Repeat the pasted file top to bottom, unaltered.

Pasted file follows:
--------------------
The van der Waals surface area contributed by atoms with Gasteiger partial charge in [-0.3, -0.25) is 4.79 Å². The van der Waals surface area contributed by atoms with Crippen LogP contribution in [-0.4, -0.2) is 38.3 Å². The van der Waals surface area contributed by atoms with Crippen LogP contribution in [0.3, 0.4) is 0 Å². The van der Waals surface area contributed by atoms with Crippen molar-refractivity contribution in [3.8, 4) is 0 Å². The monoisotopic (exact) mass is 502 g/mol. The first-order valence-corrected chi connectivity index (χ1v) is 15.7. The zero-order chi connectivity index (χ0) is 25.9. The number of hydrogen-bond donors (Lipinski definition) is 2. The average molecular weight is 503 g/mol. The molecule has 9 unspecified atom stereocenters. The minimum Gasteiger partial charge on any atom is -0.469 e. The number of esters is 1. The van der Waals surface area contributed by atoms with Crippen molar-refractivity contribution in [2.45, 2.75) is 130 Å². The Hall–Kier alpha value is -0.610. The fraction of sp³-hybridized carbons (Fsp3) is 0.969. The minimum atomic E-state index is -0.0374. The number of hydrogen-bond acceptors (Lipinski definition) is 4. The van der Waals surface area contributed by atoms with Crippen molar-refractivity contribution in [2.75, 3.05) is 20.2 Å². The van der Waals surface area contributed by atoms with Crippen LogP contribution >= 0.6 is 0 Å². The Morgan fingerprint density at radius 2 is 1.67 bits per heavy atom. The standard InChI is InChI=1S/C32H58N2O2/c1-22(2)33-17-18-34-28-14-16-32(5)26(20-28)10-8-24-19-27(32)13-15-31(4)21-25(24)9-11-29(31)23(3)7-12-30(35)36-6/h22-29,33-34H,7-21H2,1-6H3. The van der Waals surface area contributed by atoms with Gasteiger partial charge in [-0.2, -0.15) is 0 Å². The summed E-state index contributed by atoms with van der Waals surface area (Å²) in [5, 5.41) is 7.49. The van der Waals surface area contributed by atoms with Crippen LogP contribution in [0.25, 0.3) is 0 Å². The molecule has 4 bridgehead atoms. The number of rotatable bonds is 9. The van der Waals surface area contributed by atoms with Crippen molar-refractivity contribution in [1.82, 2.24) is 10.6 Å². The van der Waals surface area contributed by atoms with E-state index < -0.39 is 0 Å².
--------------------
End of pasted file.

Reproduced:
The van der Waals surface area contributed by atoms with Gasteiger partial charge in [-0.3, -0.25) is 4.79 Å². The van der Waals surface area contributed by atoms with Crippen LogP contribution in [-0.4, -0.2) is 38.3 Å². The van der Waals surface area contributed by atoms with Crippen LogP contribution in [0.3, 0.4) is 0 Å². The van der Waals surface area contributed by atoms with Crippen molar-refractivity contribution in [3.8, 4) is 0 Å². The monoisotopic (exact) mass is 502 g/mol. The first-order valence-corrected chi connectivity index (χ1v) is 15.7. The zero-order chi connectivity index (χ0) is 25.9. The number of hydrogen-bond donors (Lipinski definition) is 2. The average molecular weight is 503 g/mol. The molecule has 9 unspecified atom stereocenters. The minimum Gasteiger partial charge on any atom is -0.469 e. The number of esters is 1. The van der Waals surface area contributed by atoms with Crippen molar-refractivity contribution in [2.45, 2.75) is 130 Å². The Hall–Kier alpha value is -0.610. The fraction of sp³-hybridized carbons (Fsp3) is 0.969. The minimum atomic E-state index is -0.0374. The number of hydrogen-bond acceptors (Lipinski definition) is 4. The van der Waals surface area contributed by atoms with Crippen molar-refractivity contribution in [2.75, 3.05) is 20.2 Å². The van der Waals surface area contributed by atoms with Crippen LogP contribution >= 0.6 is 0 Å². The Morgan fingerprint density at radius 2 is 1.67 bits per heavy atom. The standard InChI is InChI=1S/C32H58N2O2/c1-22(2)33-17-18-34-28-14-16-32(5)26(20-28)10-8-24-19-27(32)13-15-31(4)21-25(24)9-11-29(31)23(3)7-12-30(35)36-6/h22-29,33-34H,7-21H2,1-6H3. The van der Waals surface area contributed by atoms with Gasteiger partial charge in [-0.2, -0.15) is 0 Å². The summed E-state index contributed by atoms with van der Waals surface area (Å²) in [5, 5.41) is 7.49. The van der Waals surface area contributed by atoms with Crippen LogP contribution in [0.25, 0.3) is 0 Å². The molecule has 4 bridgehead atoms. The number of rotatable bonds is 9. The van der Waals surface area contributed by atoms with Crippen molar-refractivity contribution in [1.82, 2.24) is 10.6 Å². The van der Waals surface area contributed by atoms with E-state index < -0.39 is 0 Å².